Driven by the latest NextG 820.11n High Speed USB Wi-Fi dongle with a built-in RF amplifier, this slim and handy USB-Yagi directional antenna delivers a remarkable horse power of 2200mW at a top speed of 300Mbps.

Unlike most Yagi antennae with long broom and numerous director elements, the design of the NextG USB-Yagi aims at reducing the overall length of the antenna and whilst exceeding the isotropic gain with a wide 56 deg HPBW (half power beam width) beaming aperture to pick up the Wi-Fi signal nearby and afar, blending the best of both worlds.

See the excellent antenna performance below.

It is also slim and light weight that you could carry it in a traveller bag.

From a technical standpoint, no antenna can be designed with purely trial and error, let alone the ones without calibration and tuning which turn out to make a hugh difference in performance.

We use computer aided design (CAD) to engineer the seamless integration of the BALUN (the antenna's driving element) and the USB dongle (radio), a critical differential advantage for matching the impedance in the light of maximizing the signal transmission and penetration without incurring power loss in coaxial cable.

The antenna is made of rigid metal frame and elements so that its geometry, particularly the driver loop element, stays intact against transportation or normal usage for peak performance

As a result, it instantly improves your computer's Wi-Fi reception capability beyond the built-in standard factory gears.

It works within minutes. Simpy plug in the USB2.0 cable of the NextG USB-Yagi antenna to the laptop or desktop PC followed by a few simple clicks for CD-ROM driver installation - There is absolutely no need to worry about the cable compatibility issue.

What's more? You could construct a High Power Universal Wi-Fi Repeater with the additional 11N USB-Omni AP/Repeater kit. Typical application is to pick up Wi-Fi signal from ashore and let other computers share the Internet simultaneously.

Here's how it works. Use the USB-Yagi to catch the remote signal and share it amongst the other Wi-Fi PC clients with the 11N USB-Omni AP/Repeater. It works with all brands of (remote) wireless router, including OPEN or secured WEP, WAP/WAP2 PSK AES TKIP and 802.1x RADIUS server such as BT Openzone and Free Wi-Fi. Detailed Universal Repeater setup manual is included in the 11N USB-Omni AP/Repeater kit.

Simply faster and more powerful!!



Enabling a router to pick up remote WiFi and share it as a local hotspot

Your WiFi router is a hotspot that shares the boardband from your Internet Service Provider (ISP). The cable that runs from the wall socket to your router could either be an ADSL phone cable or a fibre cable, depending on the Internet access speed of subscription.


Types of Broadband input to your router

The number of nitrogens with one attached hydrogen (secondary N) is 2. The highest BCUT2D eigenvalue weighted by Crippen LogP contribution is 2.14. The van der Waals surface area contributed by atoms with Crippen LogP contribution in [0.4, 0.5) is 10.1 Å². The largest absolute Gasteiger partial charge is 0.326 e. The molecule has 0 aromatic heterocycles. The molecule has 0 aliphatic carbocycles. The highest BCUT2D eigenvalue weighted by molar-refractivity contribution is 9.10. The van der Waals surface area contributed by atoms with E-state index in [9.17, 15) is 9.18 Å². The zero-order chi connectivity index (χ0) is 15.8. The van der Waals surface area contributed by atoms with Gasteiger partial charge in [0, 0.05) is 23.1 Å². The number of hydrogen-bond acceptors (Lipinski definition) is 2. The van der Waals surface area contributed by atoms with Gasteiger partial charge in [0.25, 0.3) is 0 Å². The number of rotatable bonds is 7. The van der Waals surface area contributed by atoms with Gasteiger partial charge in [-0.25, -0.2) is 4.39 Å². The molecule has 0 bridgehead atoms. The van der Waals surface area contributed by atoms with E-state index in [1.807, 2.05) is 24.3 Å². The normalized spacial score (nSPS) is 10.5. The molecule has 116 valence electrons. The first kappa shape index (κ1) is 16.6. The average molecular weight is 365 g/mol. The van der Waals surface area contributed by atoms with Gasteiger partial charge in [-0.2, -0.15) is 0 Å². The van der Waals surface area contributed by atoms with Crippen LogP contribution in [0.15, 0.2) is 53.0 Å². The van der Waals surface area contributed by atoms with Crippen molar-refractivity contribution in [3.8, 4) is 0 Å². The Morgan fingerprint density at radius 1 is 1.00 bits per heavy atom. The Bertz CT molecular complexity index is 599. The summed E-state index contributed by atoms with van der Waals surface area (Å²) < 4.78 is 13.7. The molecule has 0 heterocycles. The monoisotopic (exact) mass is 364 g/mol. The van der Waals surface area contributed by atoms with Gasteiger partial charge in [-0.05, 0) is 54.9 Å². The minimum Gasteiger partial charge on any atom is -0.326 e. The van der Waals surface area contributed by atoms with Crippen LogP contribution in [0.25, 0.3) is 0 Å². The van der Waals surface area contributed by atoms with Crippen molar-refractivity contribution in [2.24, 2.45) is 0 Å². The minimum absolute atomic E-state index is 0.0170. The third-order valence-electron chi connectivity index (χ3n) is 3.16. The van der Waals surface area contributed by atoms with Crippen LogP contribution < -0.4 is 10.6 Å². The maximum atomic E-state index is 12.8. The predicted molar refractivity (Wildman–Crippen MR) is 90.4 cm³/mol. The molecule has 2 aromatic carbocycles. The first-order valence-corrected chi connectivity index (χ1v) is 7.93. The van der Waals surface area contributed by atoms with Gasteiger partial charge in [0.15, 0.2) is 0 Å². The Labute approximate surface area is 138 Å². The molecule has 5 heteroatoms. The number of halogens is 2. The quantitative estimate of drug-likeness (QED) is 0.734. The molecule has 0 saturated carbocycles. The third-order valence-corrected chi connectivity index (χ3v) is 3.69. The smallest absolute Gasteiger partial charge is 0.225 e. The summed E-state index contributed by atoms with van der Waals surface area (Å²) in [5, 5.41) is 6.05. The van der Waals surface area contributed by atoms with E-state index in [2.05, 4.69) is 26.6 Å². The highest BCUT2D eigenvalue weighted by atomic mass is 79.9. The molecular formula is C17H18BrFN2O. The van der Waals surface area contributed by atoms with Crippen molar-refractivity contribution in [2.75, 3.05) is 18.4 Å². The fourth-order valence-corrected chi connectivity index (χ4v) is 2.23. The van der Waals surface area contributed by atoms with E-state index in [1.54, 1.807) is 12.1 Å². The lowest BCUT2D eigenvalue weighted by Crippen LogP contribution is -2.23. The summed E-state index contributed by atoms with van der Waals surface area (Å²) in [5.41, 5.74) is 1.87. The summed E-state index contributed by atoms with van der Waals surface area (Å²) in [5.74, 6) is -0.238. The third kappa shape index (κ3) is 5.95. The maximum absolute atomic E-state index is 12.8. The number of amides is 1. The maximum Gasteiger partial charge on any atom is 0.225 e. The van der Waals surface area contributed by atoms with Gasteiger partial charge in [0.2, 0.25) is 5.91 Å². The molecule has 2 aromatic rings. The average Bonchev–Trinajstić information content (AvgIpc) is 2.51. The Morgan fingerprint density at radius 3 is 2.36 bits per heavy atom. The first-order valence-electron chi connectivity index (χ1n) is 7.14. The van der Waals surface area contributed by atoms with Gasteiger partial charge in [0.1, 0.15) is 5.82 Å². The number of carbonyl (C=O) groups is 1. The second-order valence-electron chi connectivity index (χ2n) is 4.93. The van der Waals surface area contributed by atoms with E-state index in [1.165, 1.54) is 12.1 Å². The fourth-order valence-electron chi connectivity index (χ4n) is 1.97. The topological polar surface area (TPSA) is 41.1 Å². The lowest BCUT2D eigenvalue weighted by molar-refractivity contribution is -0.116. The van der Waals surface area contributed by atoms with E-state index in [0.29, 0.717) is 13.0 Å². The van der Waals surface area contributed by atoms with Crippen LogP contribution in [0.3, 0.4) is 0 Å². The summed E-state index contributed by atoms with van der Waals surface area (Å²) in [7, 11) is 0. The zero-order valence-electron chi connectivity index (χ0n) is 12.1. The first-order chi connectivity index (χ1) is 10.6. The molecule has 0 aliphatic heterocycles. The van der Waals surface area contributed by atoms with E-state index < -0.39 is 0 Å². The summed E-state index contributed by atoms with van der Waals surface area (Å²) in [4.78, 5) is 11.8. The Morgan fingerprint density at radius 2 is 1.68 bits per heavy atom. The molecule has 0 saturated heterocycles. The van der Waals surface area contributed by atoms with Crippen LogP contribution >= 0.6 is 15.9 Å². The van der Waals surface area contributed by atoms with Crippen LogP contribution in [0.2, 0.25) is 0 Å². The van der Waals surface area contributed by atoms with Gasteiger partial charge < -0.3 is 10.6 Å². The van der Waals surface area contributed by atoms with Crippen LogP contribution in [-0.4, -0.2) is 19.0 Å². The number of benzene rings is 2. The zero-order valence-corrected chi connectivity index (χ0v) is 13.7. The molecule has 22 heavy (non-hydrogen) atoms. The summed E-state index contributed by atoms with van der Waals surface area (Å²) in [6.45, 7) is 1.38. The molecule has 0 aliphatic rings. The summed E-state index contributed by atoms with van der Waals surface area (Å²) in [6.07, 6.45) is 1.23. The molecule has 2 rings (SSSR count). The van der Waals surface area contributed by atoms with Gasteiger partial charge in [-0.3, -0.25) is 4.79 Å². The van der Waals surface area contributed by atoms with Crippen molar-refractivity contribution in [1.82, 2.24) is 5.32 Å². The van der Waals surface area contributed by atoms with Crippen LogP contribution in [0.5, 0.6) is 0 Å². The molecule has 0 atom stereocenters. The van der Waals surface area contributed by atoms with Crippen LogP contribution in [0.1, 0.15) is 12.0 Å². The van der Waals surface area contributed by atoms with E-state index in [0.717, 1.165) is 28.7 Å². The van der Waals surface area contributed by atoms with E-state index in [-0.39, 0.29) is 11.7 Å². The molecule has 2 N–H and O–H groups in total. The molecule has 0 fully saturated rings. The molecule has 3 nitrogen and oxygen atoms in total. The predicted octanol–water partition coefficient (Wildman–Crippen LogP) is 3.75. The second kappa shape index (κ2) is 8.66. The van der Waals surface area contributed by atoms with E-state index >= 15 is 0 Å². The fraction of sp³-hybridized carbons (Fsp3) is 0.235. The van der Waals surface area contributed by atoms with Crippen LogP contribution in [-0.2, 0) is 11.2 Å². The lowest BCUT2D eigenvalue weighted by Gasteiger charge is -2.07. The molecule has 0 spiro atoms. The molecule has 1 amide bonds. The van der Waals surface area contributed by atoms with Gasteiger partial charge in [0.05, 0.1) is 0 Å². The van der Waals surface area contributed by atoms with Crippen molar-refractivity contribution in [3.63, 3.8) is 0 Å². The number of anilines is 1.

ADSL < 20 Mbps
Fibre > 20 Mbps
Router WiFi Access NO, mostly


Some routers are capable of supporting 802.11ac and 802.11n standards while most of the others are on 802.11n. However, the speed of Internet access has nothing to do with these standards because the bottleneck is at the broadband wall socket. You may find a bit faster in exchanging files between two devices within a router network over 802.11ac, but not so when accessing the outside world (commonly known as a cloud these days) because it is confined by the speed of your ADSL or Fibre broadband.

Many users have come to us for solutions of setting up a hotspot in their barns or properties nearby by pulling in the WiFi from their houses.

Solution 1 - for a solo computer

You could use the 2200mW USB-Yagi TurboTenna to pull in the WiFi from the house. This high power antenna has a pretty good signal reception through obstructions (except a metallic structure which has a shielding effect for wireless signals). This directional antenna is connected to the USB port of a Windows computer using the 2 meters USB cable supplied in the kit.

Solution 2 - setting up a local hotspot if you have a spare wireless router

In addition to the 2200mW USB-Yagi TurboTenna, the high power Wireless Access Bridge is needed as well. It was designed to drive 35dBm RF power into the antenna for pulling in the WiFi from the house and providing a broadband connection to your spare 802.11n or 802.11ac router.

The benefit of this solution is that you could setup a wireless network name and password in the barn or property nearby different from that of the house, so that the computers and gadgets of these two locations are not able to see each other. This increases the level of security particularly you are sharing WiFi access with some guests in another property.